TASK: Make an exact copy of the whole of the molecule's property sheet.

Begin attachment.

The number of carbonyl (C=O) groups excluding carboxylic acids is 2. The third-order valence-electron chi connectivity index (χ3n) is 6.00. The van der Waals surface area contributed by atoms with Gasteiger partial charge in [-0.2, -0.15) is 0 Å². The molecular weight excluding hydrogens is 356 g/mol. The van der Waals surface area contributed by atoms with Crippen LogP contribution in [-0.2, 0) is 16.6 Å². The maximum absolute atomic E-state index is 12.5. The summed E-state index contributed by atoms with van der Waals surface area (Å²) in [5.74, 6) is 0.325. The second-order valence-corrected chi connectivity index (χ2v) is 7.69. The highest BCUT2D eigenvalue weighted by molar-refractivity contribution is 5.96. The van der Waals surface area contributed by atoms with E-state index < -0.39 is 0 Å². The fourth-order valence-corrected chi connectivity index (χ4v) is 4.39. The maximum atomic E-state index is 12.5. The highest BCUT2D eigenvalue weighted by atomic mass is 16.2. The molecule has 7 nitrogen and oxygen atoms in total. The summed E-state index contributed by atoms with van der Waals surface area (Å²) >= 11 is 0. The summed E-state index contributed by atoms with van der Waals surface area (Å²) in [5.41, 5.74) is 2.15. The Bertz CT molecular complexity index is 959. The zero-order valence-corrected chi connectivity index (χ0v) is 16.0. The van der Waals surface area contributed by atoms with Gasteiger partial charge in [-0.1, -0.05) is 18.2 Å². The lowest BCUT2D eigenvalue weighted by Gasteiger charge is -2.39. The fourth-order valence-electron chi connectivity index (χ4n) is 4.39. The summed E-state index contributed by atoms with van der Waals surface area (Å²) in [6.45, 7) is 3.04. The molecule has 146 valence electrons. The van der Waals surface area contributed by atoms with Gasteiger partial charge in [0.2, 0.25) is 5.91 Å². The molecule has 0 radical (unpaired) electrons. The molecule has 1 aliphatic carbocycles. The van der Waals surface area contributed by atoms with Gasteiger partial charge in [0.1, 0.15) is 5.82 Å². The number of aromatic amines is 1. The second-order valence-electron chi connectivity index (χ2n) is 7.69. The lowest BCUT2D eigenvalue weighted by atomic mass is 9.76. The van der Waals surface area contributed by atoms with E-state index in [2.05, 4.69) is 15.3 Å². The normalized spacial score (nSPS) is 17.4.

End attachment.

The number of carbonyl (C=O) groups excluding carboxylic acids is 2. The third-order valence-electron chi connectivity index (χ3n) is 6.00. The van der Waals surface area contributed by atoms with Gasteiger partial charge in [-0.2, -0.15) is 0 Å². The molecular weight excluding hydrogens is 356 g/mol. The van der Waals surface area contributed by atoms with Crippen LogP contribution in [-0.2, 0) is 16.6 Å². The maximum absolute atomic E-state index is 12.5. The summed E-state index contributed by atoms with van der Waals surface area (Å²) in [5.74, 6) is 0.325. The second-order valence-corrected chi connectivity index (χ2v) is 7.69. The highest BCUT2D eigenvalue weighted by molar-refractivity contribution is 5.96. The van der Waals surface area contributed by atoms with E-state index < -0.39 is 0 Å². The fourth-order valence-corrected chi connectivity index (χ4v) is 4.39. The maximum atomic E-state index is 12.5. The highest BCUT2D eigenvalue weighted by atomic mass is 16.2. The molecule has 7 nitrogen and oxygen atoms in total. The summed E-state index contributed by atoms with van der Waals surface area (Å²) >= 11 is 0. The summed E-state index contributed by atoms with van der Waals surface area (Å²) in [5.41, 5.74) is 2.15. The Bertz CT molecular complexity index is 959. The zero-order valence-corrected chi connectivity index (χ0v) is 16.0. The van der Waals surface area contributed by atoms with Gasteiger partial charge in [-0.1, -0.05) is 18.2 Å². The lowest BCUT2D eigenvalue weighted by Gasteiger charge is -2.39. The fourth-order valence-electron chi connectivity index (χ4n) is 4.39. The summed E-state index contributed by atoms with van der Waals surface area (Å²) in [6.45, 7) is 3.04. The molecule has 146 valence electrons. The van der Waals surface area contributed by atoms with Gasteiger partial charge in [0.2, 0.25) is 5.91 Å². The molecule has 0 radical (unpaired) electrons. The molecule has 1 aliphatic carbocycles. The van der Waals surface area contributed by atoms with Gasteiger partial charge in [0.1, 0.15) is 5.82 Å². The number of aromatic amines is 1. The second-order valence-electron chi connectivity index (χ2n) is 7.69. The lowest BCUT2D eigenvalue weighted by atomic mass is 9.76. The van der Waals surface area contributed by atoms with E-state index in [2.05, 4.69) is 15.3 Å². The normalized spacial score (nSPS) is 17.4.